Category Archives: Fiscal Statements

Limits to government spending are not determined by private bond markets

Wednesday and a relatively short blog post after two rather long posts in the preceding two days. The first topic concerns the limits to government spending. The second brief topic reports on research where it was found that the music … Read the rest of this entry »

Posted in Fiscal Statements, Framing and Language, Music | 5 Comments

The abdication of the Left – redux – Part 2

This is the second and final part in my response to the Social Europe article by Stuart Holland (July 11, 2018) – Not An Abdication By The Left – where he attempts to eviscerate various writers who have dared to … Read the rest of this entry »

Posted in Demise of the Left, Eurozone, Fiscal Statements, Framing and Language, Reclaim the State | Leave a comment

The abdication of the Left – redux – Part 1

Former Austrian Chancellor Bruno Kreisky was quoted as saying during the 1979 Austrian election campaign that: “I am less worried about the budget deficits than by the need for the state to create jobs where private industry fails”. That is … Read the rest of this entry »

Posted in Demise of the Left, Eurozone, Fiscal Statements, Reclaim the State | 9 Comments

Fiscal policy in Australia is undermining the future of our grandchildren

Its Wednesday, so just a few short snippets that came to my attention, some comedy and some great music that has kept me company today while I have been working today. The first snippet concerns my revelation that fiscal policy … Read the rest of this entry »

Posted in Eurozone, Fiscal Statements, Music, Politics | 9 Comments

Governments should not issue debt under foreign law

In examining the implications for an exit from a currency union, one of the issues that arises is the proportion of public debt that is issued under foreign law. This is a separate issue to the implications of foreign-currency denominated … Read the rest of this entry »

Posted in Eurozone, Fiscal Statements, Reclaim the State | 8 Comments

The BIS should be defunded and then dissolved

On June 24, 2018, the Bank of International Settlements (BIS) released their – Annual Economic Report 2018 – which contains their latest analysis of the global economy including the risks they think the current growth process faces. It is full … Read the rest of this entry »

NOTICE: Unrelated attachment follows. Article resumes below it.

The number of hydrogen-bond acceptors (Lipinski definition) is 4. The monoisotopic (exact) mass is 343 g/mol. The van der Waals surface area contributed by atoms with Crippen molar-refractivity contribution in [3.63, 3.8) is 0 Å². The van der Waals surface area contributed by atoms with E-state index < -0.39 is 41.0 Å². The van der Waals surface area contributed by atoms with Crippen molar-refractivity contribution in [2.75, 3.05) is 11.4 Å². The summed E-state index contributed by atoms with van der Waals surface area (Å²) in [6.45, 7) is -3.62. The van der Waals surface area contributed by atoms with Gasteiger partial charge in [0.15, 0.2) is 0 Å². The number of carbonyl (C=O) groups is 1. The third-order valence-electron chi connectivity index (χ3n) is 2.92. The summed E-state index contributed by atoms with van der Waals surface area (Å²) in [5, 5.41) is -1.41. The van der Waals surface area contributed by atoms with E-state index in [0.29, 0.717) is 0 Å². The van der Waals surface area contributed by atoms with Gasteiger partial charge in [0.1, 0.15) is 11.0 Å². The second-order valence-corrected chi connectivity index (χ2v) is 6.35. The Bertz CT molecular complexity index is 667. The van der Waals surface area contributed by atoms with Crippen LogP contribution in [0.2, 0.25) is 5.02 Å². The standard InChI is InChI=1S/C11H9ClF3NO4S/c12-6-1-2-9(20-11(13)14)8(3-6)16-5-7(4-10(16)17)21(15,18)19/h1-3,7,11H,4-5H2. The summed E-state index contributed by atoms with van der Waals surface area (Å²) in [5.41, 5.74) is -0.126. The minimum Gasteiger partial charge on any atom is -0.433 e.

Posted in Central banking, Eurozone, Fiscal Statements, Framing and Language | 12 Comments

Real resource constraints and fiscal policy design

There is an interesting dilemma currently emerging in Australia, which provides an excellent case study on how governments can use fiscal policy effectively and the problems that are likely to arise in that application. At present, the Australian states are … Read the rest of this entry »

Posted in Debriefing 101, Fiscal Statements, Job Guarantee, Labour costs, Labour Force | 40 Comments

Timor-Leste – challenges for the new government – Part 2

This is Part 2 of my mini-series analysing some of the challenges that the newly elected majority government in Timor-Leste faces. Yesterday, I documented how the IMF and World Bank had infused its ideological stance into the currency arrangements that … Read the rest of this entry »

Posted in Fiscal Statements, Timor-Leste | 8 Comments

Lower bond yields do not save the Japanese Government money

I was going to write about the situation in Timor-Leste after its national elections were held on Saturday. But I will hold that over for another day as I get some more information. So today, I think we can learn … Read the rest of this entry »

Posted in Economics, Fiscal Statements, Japan | 3 Comments

Australian fiscal statement 2018-19 – an election stunt, limited economic coherence

The Australian Treasurer brought down the 2018-19 Fiscal Statement (aka Budget) on Tuesday evening with much fanfare. The one message that dominated the cant and hypocrisy was that there will probably be an early election, maybe later this year. The … Read the rest of this entry »

Posted in Fiscal Statements | 8 Comments